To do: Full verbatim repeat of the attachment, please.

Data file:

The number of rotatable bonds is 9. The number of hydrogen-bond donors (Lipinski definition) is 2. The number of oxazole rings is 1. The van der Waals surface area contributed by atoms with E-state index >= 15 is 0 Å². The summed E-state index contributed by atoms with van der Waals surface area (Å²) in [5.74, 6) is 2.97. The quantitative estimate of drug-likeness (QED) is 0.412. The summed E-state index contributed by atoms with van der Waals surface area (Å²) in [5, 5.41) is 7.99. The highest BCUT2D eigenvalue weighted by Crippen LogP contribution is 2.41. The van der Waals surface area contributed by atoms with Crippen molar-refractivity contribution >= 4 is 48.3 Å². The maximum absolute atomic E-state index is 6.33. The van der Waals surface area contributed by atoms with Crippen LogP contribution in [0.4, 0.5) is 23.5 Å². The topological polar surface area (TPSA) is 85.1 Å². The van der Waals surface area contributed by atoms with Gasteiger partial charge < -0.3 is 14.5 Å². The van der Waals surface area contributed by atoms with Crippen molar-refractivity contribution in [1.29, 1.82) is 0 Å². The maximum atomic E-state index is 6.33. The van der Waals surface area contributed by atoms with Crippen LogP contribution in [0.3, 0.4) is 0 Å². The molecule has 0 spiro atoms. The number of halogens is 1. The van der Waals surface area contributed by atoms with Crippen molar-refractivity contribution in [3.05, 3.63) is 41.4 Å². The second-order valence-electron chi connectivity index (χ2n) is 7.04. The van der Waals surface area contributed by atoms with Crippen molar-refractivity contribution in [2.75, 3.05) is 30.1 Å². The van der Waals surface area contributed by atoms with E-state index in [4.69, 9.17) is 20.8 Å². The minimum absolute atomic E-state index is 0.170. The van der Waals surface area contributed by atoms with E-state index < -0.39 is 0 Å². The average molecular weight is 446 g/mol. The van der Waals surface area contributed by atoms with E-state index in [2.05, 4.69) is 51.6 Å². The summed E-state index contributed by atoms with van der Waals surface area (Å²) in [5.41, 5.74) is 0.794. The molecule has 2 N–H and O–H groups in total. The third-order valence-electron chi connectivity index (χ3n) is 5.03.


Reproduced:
The number of rotatable bonds is 9. The number of hydrogen-bond donors (Lipinski definition) is 2. The number of oxazole rings is 1. The van der Waals surface area contributed by atoms with E-state index >= 15 is 0 Å². The summed E-state index contributed by atoms with van der Waals surface area (Å²) in [5.74, 6) is 2.97. The quantitative estimate of drug-likeness (QED) is 0.412. The summed E-state index contributed by atoms with van der Waals surface area (Å²) in [5, 5.41) is 7.99. The highest BCUT2D eigenvalue weighted by Crippen LogP contribution is 2.41. The van der Waals surface area contributed by atoms with Crippen molar-refractivity contribution >= 4 is 48.3 Å². The maximum absolute atomic E-state index is 6.33. The van der Waals surface area contributed by atoms with Crippen LogP contribution in [0.4, 0.5) is 23.5 Å². The topological polar surface area (TPSA) is 85.1 Å². The van der Waals surface area contributed by atoms with Gasteiger partial charge < -0.3 is 14.5 Å². The van der Waals surface area contributed by atoms with Crippen molar-refractivity contribution in [1.29, 1.82) is 0 Å². The maximum atomic E-state index is 6.33. The van der Waals surface area contributed by atoms with Crippen LogP contribution in [0.3, 0.4) is 0 Å². The molecule has 0 spiro atoms. The number of halogens is 1. The van der Waals surface area contributed by atoms with Crippen molar-refractivity contribution in [3.05, 3.63) is 41.4 Å². The second-order valence-electron chi connectivity index (χ2n) is 7.04. The van der Waals surface area contributed by atoms with Crippen molar-refractivity contribution in [2.75, 3.05) is 30.1 Å². The van der Waals surface area contributed by atoms with E-state index in [4.69, 9.17) is 20.8 Å². The minimum absolute atomic E-state index is 0.170. The van der Waals surface area contributed by atoms with E-state index < -0.39 is 0 Å². The average molecular weight is 446 g/mol. The van der Waals surface area contributed by atoms with E-state index in [2.05, 4.69) is 51.6 Å². The summed E-state index contributed by atoms with van der Waals surface area (Å²) in [5.41, 5.74) is 0.794. The molecule has 2 N–H and O–H groups in total. The third-order valence-electron chi connectivity index (χ3n) is 5.03.